Gary has experience in the healthcare field and has been researching and writing health-related articles since 2019.
Arthritis is a painful joint condition that can make even everyday, mundane tasks difficult. If you have arthritis, make sure it does not affect your life negatively. This article is intended to help you and others like you. You'll find below some great advice to help you get a handle on your arthritis.
Reduce the stress in your daily life. Stress causes your body to release the neurochemical cortisol, while causes inflammation. People with arthritis should know that inflammation is the main cause of the pain and stiffness of arthritis. Reducing stress reduces your body's production of these chemicals, which relieves your symptoms.
Budget your energy wisely. If you know you will have an important task to take care of later in the day, be sure to remind yourself not to get too tired beforehand. Knowing how you are going to expend your energy during the day can help to make sure you get the things most important to you finished.
Watch Your Weight
Maintain a healthy weight. Being overweight causes stress on the joints especially in the knees and hips. This added stress leads to flare-ups of arthritis. This is in addition to the well-known health dangers of being overweight and the detrimental effects it has on your mood and energy levels. Speak with your doctor about a safe weight loss plan.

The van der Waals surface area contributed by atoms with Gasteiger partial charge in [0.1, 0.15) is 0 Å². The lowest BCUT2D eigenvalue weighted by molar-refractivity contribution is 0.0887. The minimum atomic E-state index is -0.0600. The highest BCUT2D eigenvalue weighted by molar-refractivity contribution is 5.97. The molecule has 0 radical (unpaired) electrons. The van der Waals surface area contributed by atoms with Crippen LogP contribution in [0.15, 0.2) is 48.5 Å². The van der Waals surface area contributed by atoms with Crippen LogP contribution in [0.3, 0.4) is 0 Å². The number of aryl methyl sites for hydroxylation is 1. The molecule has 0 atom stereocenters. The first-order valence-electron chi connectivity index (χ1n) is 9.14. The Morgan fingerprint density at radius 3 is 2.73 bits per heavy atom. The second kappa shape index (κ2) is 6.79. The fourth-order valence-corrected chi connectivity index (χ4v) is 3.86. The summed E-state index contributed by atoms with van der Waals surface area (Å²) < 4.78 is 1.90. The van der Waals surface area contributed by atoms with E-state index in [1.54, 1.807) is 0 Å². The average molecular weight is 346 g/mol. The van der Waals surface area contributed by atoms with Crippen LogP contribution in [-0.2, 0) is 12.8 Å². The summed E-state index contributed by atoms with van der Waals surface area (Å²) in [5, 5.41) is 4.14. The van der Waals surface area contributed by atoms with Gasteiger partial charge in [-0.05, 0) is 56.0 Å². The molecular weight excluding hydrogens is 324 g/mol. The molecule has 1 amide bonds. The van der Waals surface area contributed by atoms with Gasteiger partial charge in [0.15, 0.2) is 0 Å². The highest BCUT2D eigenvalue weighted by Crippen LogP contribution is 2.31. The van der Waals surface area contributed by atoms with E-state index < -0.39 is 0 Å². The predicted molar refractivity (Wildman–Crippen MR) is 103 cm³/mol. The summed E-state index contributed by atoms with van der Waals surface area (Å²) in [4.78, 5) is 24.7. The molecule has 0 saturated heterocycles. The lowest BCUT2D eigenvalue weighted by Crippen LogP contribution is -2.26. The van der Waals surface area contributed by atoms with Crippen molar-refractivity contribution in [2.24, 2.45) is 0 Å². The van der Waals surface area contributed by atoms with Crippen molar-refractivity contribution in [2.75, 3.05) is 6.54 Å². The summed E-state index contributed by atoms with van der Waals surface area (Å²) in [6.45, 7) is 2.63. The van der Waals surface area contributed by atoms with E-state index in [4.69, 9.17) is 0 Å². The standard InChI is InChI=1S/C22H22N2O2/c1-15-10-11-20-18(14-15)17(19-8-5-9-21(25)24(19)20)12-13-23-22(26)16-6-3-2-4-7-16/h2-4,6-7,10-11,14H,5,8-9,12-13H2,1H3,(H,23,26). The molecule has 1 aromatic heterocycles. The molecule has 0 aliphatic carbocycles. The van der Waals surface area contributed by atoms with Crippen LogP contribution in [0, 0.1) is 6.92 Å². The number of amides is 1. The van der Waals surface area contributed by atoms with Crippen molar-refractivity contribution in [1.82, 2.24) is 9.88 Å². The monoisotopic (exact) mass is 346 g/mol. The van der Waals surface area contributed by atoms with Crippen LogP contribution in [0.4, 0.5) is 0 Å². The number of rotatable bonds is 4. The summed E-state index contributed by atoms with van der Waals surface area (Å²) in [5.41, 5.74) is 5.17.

If you are overweight or out of shape, address these issues. Excessive weight can worsen arthritis, so losing it can make you feel much better. With the loss of a few pounds, you will begin to feel relief in your joints and bones.
If you want to minimize the pain of arthritis, avoid being overweight. Having just a few extra pounds on your body adds strain to joints and ligaments. It can increase the pain of arthritis, and keep your symptoms coming back again and again. Losing just ten pounds can make a big difference, so do it today.
Keep Ointments Handy
Keep pain-relieving medications and ointments handy, such as on the countertop. If you suffer from a sudden attack, you may not want to have to reach and grab for your pills. In addition, if you have your medications in your purse or in your car, they will be available if you need them while not at home.